The term “DevOps” typically refers to the emerging professional movement that advocates a collaborative working relationship between Development and IT Operations, resulting in the fast flow of planned work achieving the value stream that is between the business (where requirements are defined) and the customer (where value is delivered). It is a new way of looking at development altogether. The initial change will have to be done through a long communication process, where the benefits of a more agile methodology are expressed and pitfalls of the current methodology are pointed out as they occur.
Once an organization is ready for this change in culture, IT managers have to focus on the largest physical aspect of the combination of development and operations: the tools. The right tools make all the difference because even though DevOps centres around people, technology, processes and information will be dominated by what the tool sets allow – tools based on their ability to seamlessly integrate with a development and operations tool chain and having the ability to adhere to lean and agile principles, such as simplification, standardization and automation. Next-generation tools have now come into the market which have high interoperability, so multiple solutions can seamlessly work together and IT departments can change tools without throwing the whole development process into upheaval. These are web and mobile applications with a powerful cloud-based service that was purpose-built for speed and scale. Code review, static analysis and security testing are therefore are of high importance,
This conference brings together leading practitioner-organisations who have achieved Continuous Delivery and organisational transformation. Companies going through Mergers and Acquisitions will inherit these systems too and be faced with similar situations and need to find out the many initiatives that increase the efficiency and agility within the enterprise and balance system uptime and stability while bringing alignment between Dev and Ops.
WHO SHOULD ATTEND?
Conference Chair: Matthew Skelton, Principal Consultant, Skelton Thatcher Consulting Ltd
Dan North, Dan North Associates
How do DBAs fit into the world of DevOps? We usually think of DevOps as a collaboration between developers and operations or support engineers so it’s easy to forget the database admins who occupy both the development and operations space.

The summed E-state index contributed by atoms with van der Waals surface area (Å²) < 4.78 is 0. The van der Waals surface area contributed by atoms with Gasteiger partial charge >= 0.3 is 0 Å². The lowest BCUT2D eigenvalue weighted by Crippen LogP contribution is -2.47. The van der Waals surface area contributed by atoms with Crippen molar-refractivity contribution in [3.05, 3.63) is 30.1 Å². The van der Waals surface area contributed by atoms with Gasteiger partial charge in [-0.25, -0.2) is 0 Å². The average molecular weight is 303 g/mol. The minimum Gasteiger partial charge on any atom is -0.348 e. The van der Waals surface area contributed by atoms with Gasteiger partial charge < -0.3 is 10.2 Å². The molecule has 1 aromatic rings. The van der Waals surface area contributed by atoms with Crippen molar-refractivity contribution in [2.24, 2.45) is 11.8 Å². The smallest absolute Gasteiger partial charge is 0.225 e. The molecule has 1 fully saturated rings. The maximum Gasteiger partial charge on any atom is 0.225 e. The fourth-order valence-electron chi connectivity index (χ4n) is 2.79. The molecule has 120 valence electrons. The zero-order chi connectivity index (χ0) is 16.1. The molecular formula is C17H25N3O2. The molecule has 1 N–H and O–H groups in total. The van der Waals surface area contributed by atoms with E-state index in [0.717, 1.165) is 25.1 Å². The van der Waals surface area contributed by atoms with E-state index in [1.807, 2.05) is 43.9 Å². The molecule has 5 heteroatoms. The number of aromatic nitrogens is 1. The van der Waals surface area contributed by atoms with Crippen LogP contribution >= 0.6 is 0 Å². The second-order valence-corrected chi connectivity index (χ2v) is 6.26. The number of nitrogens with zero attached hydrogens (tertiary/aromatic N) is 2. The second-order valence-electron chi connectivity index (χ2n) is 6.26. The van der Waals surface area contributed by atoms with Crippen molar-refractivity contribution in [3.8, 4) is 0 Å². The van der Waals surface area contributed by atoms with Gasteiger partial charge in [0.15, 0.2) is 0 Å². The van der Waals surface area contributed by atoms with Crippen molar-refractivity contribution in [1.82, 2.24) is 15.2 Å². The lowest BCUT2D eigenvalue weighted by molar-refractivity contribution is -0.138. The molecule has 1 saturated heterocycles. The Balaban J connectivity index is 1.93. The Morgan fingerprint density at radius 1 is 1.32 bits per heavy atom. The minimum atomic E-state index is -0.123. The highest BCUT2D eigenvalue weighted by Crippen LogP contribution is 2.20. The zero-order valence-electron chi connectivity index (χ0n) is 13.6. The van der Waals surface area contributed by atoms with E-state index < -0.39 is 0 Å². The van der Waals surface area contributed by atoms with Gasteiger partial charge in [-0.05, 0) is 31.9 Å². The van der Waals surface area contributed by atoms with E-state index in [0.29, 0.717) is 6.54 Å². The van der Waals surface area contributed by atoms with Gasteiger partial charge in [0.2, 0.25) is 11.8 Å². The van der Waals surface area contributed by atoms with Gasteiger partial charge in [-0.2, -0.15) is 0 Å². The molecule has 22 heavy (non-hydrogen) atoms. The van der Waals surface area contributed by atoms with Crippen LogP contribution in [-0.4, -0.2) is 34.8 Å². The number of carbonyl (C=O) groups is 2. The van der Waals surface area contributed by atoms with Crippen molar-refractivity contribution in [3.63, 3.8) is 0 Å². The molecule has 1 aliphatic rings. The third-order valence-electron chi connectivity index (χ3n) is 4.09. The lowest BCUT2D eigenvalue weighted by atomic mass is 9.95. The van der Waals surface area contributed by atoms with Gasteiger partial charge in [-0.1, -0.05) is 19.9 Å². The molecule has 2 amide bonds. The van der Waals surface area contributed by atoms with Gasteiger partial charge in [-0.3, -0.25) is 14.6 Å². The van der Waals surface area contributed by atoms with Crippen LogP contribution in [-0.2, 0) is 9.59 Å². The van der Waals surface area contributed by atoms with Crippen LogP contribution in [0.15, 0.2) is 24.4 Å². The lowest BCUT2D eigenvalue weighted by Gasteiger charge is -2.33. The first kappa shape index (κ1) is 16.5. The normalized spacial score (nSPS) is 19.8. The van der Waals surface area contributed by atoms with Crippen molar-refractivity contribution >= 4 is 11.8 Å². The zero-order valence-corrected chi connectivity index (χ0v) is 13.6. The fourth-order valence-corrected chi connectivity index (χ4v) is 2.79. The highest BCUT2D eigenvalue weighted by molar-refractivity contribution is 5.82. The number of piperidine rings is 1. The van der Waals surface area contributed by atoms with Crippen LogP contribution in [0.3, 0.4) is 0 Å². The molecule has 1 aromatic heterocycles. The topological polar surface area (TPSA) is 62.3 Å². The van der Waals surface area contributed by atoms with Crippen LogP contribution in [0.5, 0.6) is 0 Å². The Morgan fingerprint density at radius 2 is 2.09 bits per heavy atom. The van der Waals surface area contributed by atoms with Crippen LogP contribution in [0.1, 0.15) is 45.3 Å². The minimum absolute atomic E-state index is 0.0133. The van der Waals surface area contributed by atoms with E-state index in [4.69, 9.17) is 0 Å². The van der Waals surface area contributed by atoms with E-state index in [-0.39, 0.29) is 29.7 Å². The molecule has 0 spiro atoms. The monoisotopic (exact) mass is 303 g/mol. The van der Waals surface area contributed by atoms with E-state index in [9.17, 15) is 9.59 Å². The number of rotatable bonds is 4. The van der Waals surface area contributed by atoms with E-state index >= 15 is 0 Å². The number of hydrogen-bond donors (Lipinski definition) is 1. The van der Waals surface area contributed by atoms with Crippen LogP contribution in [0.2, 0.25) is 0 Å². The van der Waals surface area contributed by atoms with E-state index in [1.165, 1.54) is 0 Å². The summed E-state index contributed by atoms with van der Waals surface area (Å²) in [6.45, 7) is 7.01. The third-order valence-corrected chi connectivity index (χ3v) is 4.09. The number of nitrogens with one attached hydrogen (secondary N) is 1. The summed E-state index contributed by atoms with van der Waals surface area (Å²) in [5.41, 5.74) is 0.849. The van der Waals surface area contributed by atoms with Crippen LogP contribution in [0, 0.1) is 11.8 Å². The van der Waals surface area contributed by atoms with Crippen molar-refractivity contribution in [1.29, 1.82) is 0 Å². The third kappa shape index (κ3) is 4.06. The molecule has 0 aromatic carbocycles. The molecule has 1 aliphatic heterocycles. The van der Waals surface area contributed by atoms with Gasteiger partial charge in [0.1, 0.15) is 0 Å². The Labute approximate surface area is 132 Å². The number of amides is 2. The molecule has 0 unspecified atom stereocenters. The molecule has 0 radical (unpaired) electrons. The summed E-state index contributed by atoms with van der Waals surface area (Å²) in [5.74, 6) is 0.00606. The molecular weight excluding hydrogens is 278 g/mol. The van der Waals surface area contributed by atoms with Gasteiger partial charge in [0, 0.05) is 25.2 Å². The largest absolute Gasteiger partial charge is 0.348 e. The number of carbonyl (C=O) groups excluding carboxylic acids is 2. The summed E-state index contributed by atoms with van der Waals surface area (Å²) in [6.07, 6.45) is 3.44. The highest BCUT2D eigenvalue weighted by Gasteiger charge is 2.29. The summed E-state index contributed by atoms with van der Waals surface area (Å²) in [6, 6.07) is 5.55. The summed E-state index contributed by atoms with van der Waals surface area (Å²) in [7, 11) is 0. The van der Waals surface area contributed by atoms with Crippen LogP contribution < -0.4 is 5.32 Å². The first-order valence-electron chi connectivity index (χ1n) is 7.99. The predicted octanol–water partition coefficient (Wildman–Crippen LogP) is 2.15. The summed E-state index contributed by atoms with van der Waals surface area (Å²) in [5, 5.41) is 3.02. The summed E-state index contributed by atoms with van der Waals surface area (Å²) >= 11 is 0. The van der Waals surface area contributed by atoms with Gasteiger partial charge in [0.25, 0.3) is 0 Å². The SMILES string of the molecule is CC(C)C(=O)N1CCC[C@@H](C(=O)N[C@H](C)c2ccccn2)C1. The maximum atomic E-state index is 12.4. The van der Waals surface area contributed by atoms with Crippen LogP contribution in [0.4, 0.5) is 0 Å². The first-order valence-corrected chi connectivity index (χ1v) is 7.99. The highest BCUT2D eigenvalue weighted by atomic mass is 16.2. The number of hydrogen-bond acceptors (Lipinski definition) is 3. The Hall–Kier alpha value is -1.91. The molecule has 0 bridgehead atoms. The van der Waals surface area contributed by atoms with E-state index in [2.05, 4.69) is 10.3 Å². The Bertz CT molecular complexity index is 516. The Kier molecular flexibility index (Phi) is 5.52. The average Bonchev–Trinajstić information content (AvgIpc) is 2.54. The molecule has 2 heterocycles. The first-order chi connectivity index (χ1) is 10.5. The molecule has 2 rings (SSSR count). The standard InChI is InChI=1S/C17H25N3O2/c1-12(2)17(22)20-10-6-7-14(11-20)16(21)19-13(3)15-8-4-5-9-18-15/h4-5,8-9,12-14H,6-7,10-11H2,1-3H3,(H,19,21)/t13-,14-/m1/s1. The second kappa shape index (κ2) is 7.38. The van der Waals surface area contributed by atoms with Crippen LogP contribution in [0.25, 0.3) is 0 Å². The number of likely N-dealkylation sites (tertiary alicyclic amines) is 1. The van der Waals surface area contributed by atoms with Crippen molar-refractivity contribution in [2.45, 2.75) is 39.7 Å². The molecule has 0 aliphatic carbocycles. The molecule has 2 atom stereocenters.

Organisationally they are often separate, sometimes geographically as well as organisationally. How does the database fit into the DevOps or Continuous Delivery story, both technologically and culturally?
Dan North has been helping a number of large organisations at various stages on their journey to continuous delivery and in every case their legacy database dependencies are a major stumbling block. Where do you start unpicking the database? How can you tell if it is working? Is the Matrix just a very big Oracle instance?
Jon Topper, The Scale Factory
How much time do we waste when our delivery value chain is entirely driven by sending and receiving emails? What if you could improve how your team communicates, and improve efficiency at the same time? I'll share how some high-performing organisations are making use of ChatOps to improve team collaboration.
Matthew Skelton, Principal Consultant, Skelton Thatcher Consulting Ltd
The way in which many (most?) software teams use logging needs a re-think as we move into a world of microservices and remote sensors. Instead of using logging merely to dump out stack traces, our logs become a continuous trace of application state, with unique-enough identifiers for every interesting point of execution. We also use transaction identifiers to trace calls across components, services, and queues, so that we can reconstruct distributed calls after the fact. Logging becomes a rich source of DevOps insight for developers and operations people alike, as we 'listen to the logs' and tighten feedback cycles to improve our software systems.